Judge Murensky set oral argument on the motion to dismiss the WVSORO suit and on WVSORO’s motion to intervene in the suit filed by the coal companies and others on May 15, 2009, at 1:15 p.m. in the McDowell County Courthouse.

WVSORO allowed to interevene

Judge Murensky has issued an order allowing WVSORO to intervene in the petition for appeal filed by the Coal Association and the Pocahontas Land Company and others.  WVSORO has issued a press release with more details.

Coal Association and other petitioners, and WVSORO the intervener-petitioner file their initial briefs

Blue Eagle, the Coal Association, Pocahontas Land and other petitioners filed an initial brief that these are statutory “shallow wells” and spacing should be controlled by the Shallow Gas Well Review Board. WVSORO filed an initial brief as an intervening petitioner taking the position that these Marcellus Shale wells drilled more than 20 feet into the underlying Onondaga are statutory “deep wells”, but that the Commission’s 1000 foot spacing order was too narrow.

Chesapeake, WVSORO and others file answering briefs

Chesapeake, Eastern American, and Quest (successor to Petroedge) all filed answering briefs taking the position that these are deep wells, but that the 1000 foot spacing was proper.  The West Virginia Oil and Gas Conservation Commission answering brief took the same position.  WVSORO also filed an answering brief agreeing that these are deep wells, but referring to its initial brief for the position that 1000 foot spacing was too close together.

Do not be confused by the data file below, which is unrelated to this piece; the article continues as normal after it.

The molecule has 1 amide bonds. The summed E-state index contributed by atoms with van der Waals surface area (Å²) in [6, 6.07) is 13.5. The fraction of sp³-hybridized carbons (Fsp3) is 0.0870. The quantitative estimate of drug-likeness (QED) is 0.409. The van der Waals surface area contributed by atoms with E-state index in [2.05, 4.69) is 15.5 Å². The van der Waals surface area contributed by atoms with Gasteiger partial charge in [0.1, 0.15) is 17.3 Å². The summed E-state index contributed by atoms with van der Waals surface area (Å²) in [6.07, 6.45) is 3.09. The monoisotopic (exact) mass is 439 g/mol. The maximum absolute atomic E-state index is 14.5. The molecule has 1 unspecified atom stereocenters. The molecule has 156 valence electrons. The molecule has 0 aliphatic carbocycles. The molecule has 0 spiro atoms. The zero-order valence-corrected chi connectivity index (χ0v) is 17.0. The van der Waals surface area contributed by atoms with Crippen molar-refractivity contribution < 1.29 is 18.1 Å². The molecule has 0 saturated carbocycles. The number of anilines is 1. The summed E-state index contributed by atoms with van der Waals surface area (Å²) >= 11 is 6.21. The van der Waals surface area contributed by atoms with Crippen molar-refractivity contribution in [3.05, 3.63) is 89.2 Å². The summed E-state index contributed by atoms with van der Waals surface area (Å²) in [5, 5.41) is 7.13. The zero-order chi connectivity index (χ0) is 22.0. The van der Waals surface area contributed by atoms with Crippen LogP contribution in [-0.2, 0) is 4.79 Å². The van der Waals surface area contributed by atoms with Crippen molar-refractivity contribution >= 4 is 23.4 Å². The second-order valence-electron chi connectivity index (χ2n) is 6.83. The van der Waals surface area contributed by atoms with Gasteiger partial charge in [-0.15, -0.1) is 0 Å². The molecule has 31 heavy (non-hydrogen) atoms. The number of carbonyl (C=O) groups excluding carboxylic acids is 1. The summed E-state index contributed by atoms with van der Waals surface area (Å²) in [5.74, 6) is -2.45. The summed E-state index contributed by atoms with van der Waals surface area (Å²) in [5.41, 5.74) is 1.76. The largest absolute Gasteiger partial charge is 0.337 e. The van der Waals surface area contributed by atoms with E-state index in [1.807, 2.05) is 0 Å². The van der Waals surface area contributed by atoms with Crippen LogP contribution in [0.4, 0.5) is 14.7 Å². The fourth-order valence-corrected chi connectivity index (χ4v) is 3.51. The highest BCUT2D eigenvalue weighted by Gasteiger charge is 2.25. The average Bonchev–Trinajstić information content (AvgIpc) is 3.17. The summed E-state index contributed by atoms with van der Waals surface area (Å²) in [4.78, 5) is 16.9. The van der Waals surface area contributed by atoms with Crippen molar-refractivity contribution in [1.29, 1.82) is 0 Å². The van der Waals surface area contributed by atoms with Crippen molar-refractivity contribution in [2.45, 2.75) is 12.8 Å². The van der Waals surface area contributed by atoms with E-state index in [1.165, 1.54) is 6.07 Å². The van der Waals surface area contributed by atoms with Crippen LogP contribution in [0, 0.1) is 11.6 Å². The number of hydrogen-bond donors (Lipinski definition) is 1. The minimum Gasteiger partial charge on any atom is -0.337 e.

Reply briefs filed by Coal Association and others and by WVSORO.

The briefing schedule is concluded with a reply brief filed by WVSORO, and a reply brief filed by the Coal Association and others.

Oral Arguments in Marcellus Well Spacing Case

On a beautiful autumn day, October 19, 2009, deep in the coal country town of Welch, McDowell County, oral arguments in the well spacing case took place before Circuit Judge Rudolph J. Murensky, II.

There were lawyers representing the various parties with interests in coal, land, and oil and gas, and the West Virginia Oil and Gas Conservation Commission.  David McMahon, co-founder of WVSORO, and a public interest lawyer, presented oral arguments representing the interests of surface owners.  See this newsletter article for more

More info on the Marcellus shale formation

Jul 8 2016  Blog News
Dave McMahon: West Virgina must get it right with gas
Feb 24 2015  Updates and Alerts
Drinking Water Protections, Aboveground Storage Tank Act Under Attack
Oct 27 2014  WV Surface Owners' Guide Update
About the industry/Governor’s”Natural Gas Horizontal Well Control Act” affecting most Marcellus Shale drilling
Jun 10 2013  Blog
Analysis of frac’ waste water for Wheeling City Council shows problems.